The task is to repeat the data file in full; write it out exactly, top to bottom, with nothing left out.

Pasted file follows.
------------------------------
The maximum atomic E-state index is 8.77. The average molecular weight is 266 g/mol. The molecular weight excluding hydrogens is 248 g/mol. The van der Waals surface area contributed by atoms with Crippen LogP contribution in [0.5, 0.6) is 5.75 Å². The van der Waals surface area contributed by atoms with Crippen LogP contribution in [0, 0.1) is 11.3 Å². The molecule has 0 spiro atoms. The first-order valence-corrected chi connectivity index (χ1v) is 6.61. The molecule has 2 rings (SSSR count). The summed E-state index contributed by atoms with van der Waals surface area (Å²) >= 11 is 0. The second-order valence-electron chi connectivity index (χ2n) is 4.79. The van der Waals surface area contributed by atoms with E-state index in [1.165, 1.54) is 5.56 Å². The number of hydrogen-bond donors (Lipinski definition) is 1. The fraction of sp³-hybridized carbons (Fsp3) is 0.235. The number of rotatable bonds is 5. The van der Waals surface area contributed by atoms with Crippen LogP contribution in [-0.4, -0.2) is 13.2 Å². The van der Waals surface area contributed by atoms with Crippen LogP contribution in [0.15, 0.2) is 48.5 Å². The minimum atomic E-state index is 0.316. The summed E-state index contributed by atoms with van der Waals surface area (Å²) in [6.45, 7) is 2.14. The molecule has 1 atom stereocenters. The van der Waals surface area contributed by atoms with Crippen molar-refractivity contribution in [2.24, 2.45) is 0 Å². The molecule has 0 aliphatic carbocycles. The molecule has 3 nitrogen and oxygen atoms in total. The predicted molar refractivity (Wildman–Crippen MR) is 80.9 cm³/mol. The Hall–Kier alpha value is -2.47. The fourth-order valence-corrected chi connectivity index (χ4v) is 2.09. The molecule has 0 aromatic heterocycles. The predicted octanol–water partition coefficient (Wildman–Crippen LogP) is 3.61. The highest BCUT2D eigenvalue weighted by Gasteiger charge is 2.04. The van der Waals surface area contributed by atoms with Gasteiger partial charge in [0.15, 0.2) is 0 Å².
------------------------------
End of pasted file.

The maximum atomic E-state index is 8.77. The average molecular weight is 266 g/mol. The molecular weight excluding hydrogens is 248 g/mol. The van der Waals surface area contributed by atoms with Crippen LogP contribution in [0.5, 0.6) is 5.75 Å². The van der Waals surface area contributed by atoms with Crippen LogP contribution in [0, 0.1) is 11.3 Å². The molecule has 0 spiro atoms. The first-order valence-corrected chi connectivity index (χ1v) is 6.61. The molecule has 2 rings (SSSR count). The summed E-state index contributed by atoms with van der Waals surface area (Å²) >= 11 is 0. The second-order valence-electron chi connectivity index (χ2n) is 4.79. The van der Waals surface area contributed by atoms with E-state index in [1.165, 1.54) is 5.56 Å². The number of hydrogen-bond donors (Lipinski definition) is 1. The fraction of sp³-hybridized carbons (Fsp3) is 0.235. The number of rotatable bonds is 5. The van der Waals surface area contributed by atoms with Crippen LogP contribution in [-0.4, -0.2) is 13.2 Å². The van der Waals surface area contributed by atoms with Crippen LogP contribution in [0.15, 0.2) is 48.5 Å². The minimum atomic E-state index is 0.316. The summed E-state index contributed by atoms with van der Waals surface area (Å²) in [6.45, 7) is 2.14. The molecule has 1 atom stereocenters. The van der Waals surface area contributed by atoms with Crippen molar-refractivity contribution in [2.24, 2.45) is 0 Å². The molecule has 0 aliphatic carbocycles. The molecule has 3 nitrogen and oxygen atoms in total. The predicted molar refractivity (Wildman–Crippen MR) is 80.9 cm³/mol. The Hall–Kier alpha value is -2.47. The fourth-order valence-corrected chi connectivity index (χ4v) is 2.09. The molecule has 0 aromatic heterocycles. The predicted octanol–water partition coefficient (Wildman–Crippen LogP) is 3.61. The highest BCUT2D eigenvalue weighted by Gasteiger charge is 2.04. The van der Waals surface area contributed by atoms with Gasteiger partial charge in [0.15, 0.2) is 0 Å².